Technology is increasingly placing social media and the natural curiosity of people at crossroads with privacy rights advocates, law enforcement, and national security. Smartphones with video and audio functionality coupled with destination sites have turned billions of people into photographers, bloggers, journalists, and chroniclers of events. It is interesting that the diaries our daughters and sisters used to hide in their sock drawers have now turned into thousands of blogging sites and social media giants like Facebook, MySpace, and Google +.
The most embarrassing and controversial pictures and videos that used to end up in shoe boxes now are routinely and regularly posted on YouTube, Instagram, and Pinterest. It was once like pulling teeth to get a teenager to “express his feelings,” but now there is an incessant need to share every thought through Twitter. Our sons and brothers who used to play it cool and macho by being the “strong silent type” have forever broken that mythical persona and proven that they are just has chatty and love to gossip as much as your stereotypical nosey neighbor.
People who used to respect the privacy of others are constantly snapping pictures and uploading videos to the web. You can no longer tell someone to “mind their own business” when so many of us share all our business down to the last micro moment. We share everything and post every fleeting thought, every moment of our life no matter how inconsequential on Reddit and Facebook. Parents who were always asking their children “where are you going and who you are going with?" now have a new tool to track their kids, it’s called “friending and circles” and of course there is Foursquare. There is no mystery in the dating game when we have chronicled our entire existence on multiple web site meeting places e.g. Meetup, Ning or Tagged, or LinkeIn.
Is it any wonder that the government took notice of this wellspring of information and is trying to use it in the “pursuit of national security?” We always suspected that “big brother’ was spying on us and now the government is seeking to acknowledge and codify its intent to openly spy on the public. The Obama administration has sought to expand the PATRIOT Act and the Foreign Intelligence Surveillance Act to include wireless and warrantless search and seizure of e-mail, Facebook messages, internet history and other digital web-based data. The government is keenly aware that social media has become a tool for both trivial pursuit and a meeting place for freedom fighters, anarchists, and terrorists. Social media has played a significant role in overturning governments, as was the case in the Arab Spring which began with Facebook- and Twitter-based protests in Egypt and Tunisia. The government is so intent on capturing this information that it is rumored to be building a massive data center in Utah designed to be able to store a yottabyte (one quadrillion gigabytes) of information.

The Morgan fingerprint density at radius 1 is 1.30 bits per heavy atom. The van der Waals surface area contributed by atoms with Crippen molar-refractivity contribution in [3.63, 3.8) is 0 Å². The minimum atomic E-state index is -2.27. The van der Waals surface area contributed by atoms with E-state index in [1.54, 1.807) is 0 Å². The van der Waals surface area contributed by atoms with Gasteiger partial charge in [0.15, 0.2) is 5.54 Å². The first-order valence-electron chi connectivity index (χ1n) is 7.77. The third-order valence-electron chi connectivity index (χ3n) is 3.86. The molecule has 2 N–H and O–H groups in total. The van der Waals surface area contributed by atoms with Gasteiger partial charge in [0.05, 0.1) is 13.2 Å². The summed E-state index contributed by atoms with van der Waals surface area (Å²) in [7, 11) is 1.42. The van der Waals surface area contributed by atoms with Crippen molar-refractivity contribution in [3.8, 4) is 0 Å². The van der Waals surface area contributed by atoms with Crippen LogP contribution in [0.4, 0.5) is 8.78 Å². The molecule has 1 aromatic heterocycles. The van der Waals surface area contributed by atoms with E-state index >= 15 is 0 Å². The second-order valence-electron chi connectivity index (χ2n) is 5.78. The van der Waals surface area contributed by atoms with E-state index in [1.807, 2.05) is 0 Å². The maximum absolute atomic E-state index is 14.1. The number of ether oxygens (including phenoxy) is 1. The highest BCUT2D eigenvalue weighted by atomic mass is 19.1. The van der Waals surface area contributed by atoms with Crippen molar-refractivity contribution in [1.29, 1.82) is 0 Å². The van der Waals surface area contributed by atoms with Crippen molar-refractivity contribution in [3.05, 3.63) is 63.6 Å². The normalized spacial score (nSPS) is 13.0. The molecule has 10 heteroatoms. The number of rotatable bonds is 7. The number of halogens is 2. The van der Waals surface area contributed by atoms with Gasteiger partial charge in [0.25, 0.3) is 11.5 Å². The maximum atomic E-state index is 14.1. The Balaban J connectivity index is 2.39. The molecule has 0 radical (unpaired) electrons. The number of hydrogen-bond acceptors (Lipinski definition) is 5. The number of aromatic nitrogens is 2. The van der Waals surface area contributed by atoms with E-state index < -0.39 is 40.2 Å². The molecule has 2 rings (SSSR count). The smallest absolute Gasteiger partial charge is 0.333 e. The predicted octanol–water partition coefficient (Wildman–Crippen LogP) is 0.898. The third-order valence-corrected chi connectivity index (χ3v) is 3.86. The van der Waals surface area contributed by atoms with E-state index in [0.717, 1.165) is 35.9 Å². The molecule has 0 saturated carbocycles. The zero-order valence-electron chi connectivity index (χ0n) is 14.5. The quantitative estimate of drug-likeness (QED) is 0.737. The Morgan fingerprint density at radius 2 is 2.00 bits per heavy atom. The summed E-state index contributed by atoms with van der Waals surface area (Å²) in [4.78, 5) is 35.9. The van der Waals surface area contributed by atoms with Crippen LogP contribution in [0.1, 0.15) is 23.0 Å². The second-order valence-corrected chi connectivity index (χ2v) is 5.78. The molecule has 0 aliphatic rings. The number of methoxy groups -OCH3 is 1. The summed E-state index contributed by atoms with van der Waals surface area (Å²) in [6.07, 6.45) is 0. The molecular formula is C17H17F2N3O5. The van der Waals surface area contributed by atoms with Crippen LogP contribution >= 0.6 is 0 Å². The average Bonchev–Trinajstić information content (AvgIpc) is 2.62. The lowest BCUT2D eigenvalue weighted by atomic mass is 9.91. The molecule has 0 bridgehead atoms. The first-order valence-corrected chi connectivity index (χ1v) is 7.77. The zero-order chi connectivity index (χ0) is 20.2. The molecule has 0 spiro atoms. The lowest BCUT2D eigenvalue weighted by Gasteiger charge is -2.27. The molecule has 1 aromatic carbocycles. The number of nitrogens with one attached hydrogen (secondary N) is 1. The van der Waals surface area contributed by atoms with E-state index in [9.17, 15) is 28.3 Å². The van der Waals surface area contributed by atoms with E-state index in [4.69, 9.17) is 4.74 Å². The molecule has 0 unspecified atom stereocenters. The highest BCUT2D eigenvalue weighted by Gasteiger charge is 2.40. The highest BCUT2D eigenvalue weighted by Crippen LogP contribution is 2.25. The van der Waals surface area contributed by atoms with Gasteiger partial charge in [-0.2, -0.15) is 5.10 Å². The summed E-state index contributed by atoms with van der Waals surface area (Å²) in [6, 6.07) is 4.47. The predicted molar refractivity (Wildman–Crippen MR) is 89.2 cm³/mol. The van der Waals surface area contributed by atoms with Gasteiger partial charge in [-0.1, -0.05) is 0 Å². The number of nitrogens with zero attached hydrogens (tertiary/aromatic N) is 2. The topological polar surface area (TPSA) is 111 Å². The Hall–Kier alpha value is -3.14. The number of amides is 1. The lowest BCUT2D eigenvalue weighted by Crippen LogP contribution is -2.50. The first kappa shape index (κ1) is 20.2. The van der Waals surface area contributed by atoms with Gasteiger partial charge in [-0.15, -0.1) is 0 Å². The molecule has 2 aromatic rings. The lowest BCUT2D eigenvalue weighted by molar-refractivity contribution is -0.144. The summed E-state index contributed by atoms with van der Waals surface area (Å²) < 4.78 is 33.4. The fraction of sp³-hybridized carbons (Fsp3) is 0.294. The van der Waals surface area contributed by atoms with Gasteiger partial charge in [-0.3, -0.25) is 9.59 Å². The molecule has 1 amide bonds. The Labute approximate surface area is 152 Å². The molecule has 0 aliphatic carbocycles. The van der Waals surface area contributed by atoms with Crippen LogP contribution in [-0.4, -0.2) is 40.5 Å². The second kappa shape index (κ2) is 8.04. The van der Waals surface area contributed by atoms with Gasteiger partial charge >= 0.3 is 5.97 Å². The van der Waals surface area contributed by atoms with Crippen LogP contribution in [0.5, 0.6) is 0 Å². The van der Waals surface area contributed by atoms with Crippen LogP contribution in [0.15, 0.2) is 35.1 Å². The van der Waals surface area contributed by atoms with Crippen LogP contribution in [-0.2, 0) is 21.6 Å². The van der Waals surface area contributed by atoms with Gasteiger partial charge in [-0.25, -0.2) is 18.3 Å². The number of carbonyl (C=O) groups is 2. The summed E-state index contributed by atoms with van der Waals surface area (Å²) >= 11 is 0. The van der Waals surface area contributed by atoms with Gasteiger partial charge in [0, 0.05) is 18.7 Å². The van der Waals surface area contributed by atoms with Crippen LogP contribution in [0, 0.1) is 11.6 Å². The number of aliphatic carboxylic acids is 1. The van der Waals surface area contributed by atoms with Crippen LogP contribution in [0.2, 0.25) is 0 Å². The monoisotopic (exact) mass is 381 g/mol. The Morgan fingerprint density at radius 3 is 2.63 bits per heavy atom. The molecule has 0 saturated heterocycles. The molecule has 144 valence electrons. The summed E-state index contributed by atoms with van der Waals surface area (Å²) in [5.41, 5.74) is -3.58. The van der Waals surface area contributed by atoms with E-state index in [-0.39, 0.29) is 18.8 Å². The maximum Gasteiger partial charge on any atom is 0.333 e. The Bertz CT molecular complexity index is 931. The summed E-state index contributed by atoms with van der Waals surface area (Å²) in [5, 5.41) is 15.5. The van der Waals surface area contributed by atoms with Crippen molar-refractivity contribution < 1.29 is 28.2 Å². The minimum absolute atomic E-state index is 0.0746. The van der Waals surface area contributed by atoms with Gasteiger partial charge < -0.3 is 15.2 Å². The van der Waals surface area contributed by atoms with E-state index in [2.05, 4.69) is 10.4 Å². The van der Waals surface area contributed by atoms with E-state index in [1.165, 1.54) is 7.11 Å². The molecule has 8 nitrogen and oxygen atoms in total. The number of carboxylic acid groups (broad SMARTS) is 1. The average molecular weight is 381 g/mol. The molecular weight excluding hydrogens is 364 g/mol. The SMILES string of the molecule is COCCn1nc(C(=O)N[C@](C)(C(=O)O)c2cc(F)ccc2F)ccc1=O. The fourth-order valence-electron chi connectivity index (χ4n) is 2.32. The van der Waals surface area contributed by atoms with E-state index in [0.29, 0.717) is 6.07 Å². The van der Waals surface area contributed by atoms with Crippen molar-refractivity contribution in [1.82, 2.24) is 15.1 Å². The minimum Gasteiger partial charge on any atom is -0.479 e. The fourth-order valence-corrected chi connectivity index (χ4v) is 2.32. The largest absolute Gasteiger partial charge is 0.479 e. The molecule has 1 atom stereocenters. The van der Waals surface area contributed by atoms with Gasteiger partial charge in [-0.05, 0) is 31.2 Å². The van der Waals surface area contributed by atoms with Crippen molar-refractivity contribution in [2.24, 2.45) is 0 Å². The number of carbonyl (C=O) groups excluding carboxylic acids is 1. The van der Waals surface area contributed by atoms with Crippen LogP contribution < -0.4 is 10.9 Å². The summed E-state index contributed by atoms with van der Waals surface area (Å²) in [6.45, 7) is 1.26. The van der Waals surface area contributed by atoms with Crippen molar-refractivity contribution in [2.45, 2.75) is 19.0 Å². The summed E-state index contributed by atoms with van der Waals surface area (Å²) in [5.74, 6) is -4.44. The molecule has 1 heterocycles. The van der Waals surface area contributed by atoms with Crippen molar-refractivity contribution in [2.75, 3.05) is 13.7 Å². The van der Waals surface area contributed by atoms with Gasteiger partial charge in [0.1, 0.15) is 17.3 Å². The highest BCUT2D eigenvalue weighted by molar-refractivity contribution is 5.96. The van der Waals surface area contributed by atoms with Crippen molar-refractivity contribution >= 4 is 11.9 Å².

As is always the case the government law enforcement agencies want the option to spy on you using modern technology like drone planes and data mining robots, but they don’t want you as a citizen using that technology against them in the same way. In a recent decision, the Supreme Court found it legal to record law enforcement officials in the course of them performing their duties. The Court ruled that there is no expectation of privacy when a police officer is making an arrest or conducting an investigation or any other standard police duty. The Court found that an Illinois law that made it a crime to record police officers violated the “free speech and free press guarantees in the First Amendment.”
Privacy laws add to the complexity of the new paradigm. Only 12 states have what is known as “all consent laws” which require that all parties be notified of an audio recording. The Electronic Communication Privacy Act currently (ECPA) protects warrantless seizure of stored data, e.g. email. However as the Electronic Frontier Foundation (EFF) points out the data you store on social media and other websites is owned by the service provider and the service provider may comply with the government to release any and all information based on its own data privacy policies, terms of service, general counsel, and law enforcement guidelines.
The Digital Due Process Coalition (DDPC) seeks to modernize and reform privacy laws, specifically the ECPA, to reflect modern technology and comply with the Fourth Amendment. DDDPC is focused on how the current law treats “access to email and other private communications stored in the cloud, access to location information, and the use of subpoenas to obtain transactional data.”
The ACLU notes that the technology used by the government and private companies to track online activity is “advancing rapidly and has become highly sophisticated.” They have a campaign, Privacy 2.0, which is hosted on their website Dotrights.org whose mission is to educate the public on internet privacy rights.
Judge Richard Posner, who dissented in the Illinois case, captured perfectly the juxtaposition of users’ intent on sharing their lives through technology and law enforcement wanting to do the same. He wrote “privacy is a social value. And so, of course, is public safety.”